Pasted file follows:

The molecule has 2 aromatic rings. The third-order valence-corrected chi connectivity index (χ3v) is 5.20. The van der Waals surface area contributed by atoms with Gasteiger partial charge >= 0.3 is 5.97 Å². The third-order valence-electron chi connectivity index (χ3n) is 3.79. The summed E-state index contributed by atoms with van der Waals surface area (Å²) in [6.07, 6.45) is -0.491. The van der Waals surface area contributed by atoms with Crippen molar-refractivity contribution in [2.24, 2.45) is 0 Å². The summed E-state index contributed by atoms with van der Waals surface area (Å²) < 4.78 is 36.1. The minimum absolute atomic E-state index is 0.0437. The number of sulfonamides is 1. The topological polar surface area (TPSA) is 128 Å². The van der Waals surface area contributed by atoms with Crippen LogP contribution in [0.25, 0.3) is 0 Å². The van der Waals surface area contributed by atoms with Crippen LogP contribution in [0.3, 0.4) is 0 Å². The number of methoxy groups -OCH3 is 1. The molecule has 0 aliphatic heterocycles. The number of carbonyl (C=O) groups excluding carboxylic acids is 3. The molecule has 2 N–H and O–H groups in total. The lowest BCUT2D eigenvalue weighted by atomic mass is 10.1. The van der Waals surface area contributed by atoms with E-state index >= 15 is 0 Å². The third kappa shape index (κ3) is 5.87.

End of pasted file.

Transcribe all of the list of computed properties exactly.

The molecule has 2 aromatic rings. The third-order valence-corrected chi connectivity index (χ3v) is 5.20. The van der Waals surface area contributed by atoms with Gasteiger partial charge >= 0.3 is 5.97 Å². The third-order valence-electron chi connectivity index (χ3n) is 3.79. The summed E-state index contributed by atoms with van der Waals surface area (Å²) in [6.07, 6.45) is -0.491. The van der Waals surface area contributed by atoms with Crippen molar-refractivity contribution in [2.24, 2.45) is 0 Å². The summed E-state index contributed by atoms with van der Waals surface area (Å²) < 4.78 is 36.1. The minimum absolute atomic E-state index is 0.0437. The number of sulfonamides is 1. The topological polar surface area (TPSA) is 128 Å². The van der Waals surface area contributed by atoms with Crippen LogP contribution in [0.25, 0.3) is 0 Å². The van der Waals surface area contributed by atoms with Crippen LogP contribution in [0.3, 0.4) is 0 Å². The number of methoxy groups -OCH3 is 1. The molecule has 0 aliphatic heterocycles. The number of carbonyl (C=O) groups excluding carboxylic acids is 3. The molecule has 2 N–H and O–H groups in total. The lowest BCUT2D eigenvalue weighted by atomic mass is 10.1. The van der Waals surface area contributed by atoms with E-state index >= 15 is 0 Å². The third kappa shape index (κ3) is 5.87.